Superbug Infections, Deaths Rose At Beginning of Pandemic

NEW YORK — The toll of drug-resistant “superbug” infections worsened during the first year of the COVID-19 pandemic, U.S. health officials said Tuesday.

A Centers for Disease Control and Prevention report shows that 2020 saw a 15 percent increase in the number of hospital deaths and infections caused by some of most serious bacterial diseases. This is after many years of decline.

Dr. Arjun Srinivasan, a CDC expert, called it “a startling reversal” that he hopes was a one-year blip.

Officials from the CDC think there are many factors that may have led to this rise. These include how COVID-19 treatment was done when it first arrived in the U.S. early 2020.

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Antimicrobial Resistance is the phenomenon where bacteria and other fungi are able to overcome the antimicrobial drugs they have been prescribed. The misuse of antibiotics was a big reason — unfinished or unnecessary prescriptions that didn’t kill the germs made them stronger.

Prior to the epidemic, U.S. superbug infection rates were declining according to health officials. The number of deaths from drug-resistant diseases in the United States fell by 18% between 2012 & 2017. In 2017, 36,000 Americans lost their lives. Hospitals were credited by the government for using antibiotics with more care and in preventing patients from spreading germs.

The CDC doesn’t have 2020 data on all superbugs, partly because health officials had to focus on COVID-19. But it does have data from seven kinds of bacterial and fungal infections that were detected in hospital patients, including MRSA and a bug called CRE that’s known as “the nightmare bacteria.”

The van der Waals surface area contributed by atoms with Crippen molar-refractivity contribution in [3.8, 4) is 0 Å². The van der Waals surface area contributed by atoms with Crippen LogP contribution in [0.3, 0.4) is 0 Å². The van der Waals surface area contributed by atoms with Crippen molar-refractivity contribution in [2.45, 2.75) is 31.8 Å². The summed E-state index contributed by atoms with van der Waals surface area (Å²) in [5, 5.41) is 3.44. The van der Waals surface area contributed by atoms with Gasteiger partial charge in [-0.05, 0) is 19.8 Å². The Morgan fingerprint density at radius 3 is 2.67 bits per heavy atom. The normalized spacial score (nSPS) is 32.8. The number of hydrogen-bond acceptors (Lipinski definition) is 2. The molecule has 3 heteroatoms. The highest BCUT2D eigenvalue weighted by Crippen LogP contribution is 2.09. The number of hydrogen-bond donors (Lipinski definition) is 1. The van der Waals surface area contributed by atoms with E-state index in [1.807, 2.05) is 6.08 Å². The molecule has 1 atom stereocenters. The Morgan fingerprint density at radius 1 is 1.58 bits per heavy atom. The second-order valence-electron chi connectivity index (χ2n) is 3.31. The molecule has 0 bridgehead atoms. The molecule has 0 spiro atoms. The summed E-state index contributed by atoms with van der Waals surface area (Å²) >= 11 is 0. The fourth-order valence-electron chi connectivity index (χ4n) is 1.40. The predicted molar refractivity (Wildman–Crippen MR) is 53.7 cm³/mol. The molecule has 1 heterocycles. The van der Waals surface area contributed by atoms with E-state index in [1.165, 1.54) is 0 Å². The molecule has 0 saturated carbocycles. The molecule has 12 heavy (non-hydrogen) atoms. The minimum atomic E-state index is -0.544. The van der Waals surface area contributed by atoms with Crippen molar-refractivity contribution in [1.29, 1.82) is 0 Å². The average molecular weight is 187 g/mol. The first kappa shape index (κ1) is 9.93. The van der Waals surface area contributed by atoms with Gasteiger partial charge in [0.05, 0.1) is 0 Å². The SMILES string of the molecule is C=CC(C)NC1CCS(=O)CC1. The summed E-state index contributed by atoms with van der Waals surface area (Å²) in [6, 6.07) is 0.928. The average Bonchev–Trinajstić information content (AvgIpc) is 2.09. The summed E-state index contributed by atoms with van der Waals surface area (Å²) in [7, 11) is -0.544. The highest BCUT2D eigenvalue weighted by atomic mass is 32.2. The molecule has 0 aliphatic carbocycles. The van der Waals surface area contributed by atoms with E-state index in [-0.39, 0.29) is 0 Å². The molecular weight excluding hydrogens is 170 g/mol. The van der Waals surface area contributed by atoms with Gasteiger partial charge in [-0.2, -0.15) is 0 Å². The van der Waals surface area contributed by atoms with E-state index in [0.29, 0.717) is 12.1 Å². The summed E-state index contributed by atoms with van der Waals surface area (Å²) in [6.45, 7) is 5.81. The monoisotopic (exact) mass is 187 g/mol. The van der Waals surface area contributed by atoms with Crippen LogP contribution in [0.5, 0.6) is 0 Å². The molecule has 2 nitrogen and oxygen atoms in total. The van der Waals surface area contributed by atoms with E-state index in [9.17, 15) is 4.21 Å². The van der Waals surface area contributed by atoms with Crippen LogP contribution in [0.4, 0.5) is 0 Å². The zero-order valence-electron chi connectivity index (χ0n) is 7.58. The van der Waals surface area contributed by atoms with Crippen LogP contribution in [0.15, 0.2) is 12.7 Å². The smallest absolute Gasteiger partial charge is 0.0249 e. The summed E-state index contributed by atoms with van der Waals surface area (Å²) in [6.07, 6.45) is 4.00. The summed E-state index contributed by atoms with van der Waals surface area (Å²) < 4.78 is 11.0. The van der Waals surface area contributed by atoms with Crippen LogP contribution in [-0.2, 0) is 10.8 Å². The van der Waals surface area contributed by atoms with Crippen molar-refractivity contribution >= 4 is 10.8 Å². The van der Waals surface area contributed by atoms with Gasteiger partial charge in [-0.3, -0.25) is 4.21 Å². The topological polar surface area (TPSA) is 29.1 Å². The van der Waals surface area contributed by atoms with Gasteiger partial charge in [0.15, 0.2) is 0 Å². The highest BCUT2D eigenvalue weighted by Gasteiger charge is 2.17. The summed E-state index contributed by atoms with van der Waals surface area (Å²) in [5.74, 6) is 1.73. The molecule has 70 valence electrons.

According to the CDC, there were an average of 15 percent more infections from this group of germs than deaths.

Officials from the CDC suggested that almost 80% of COVID-19 patients were treated with antibiotics between March and October 2020. As doctors used more antibiotics to combat the coronavirus and other bacterial co-infections, their patients were less ill.

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In 2021, the overall usage of antibiotics had dropped to 0%. Srinivasan pointed out that other medical devices such as ventilators, catheters and ventilators may be decreasing in use. Those devices, which are used on severely ill patients, can become inroads into patient’s bodies for drug-resistant germs.

Still, any uptick in COVID-19 hospitalizations — like the one being seen in the U.S. currently — increases that risk, he said.

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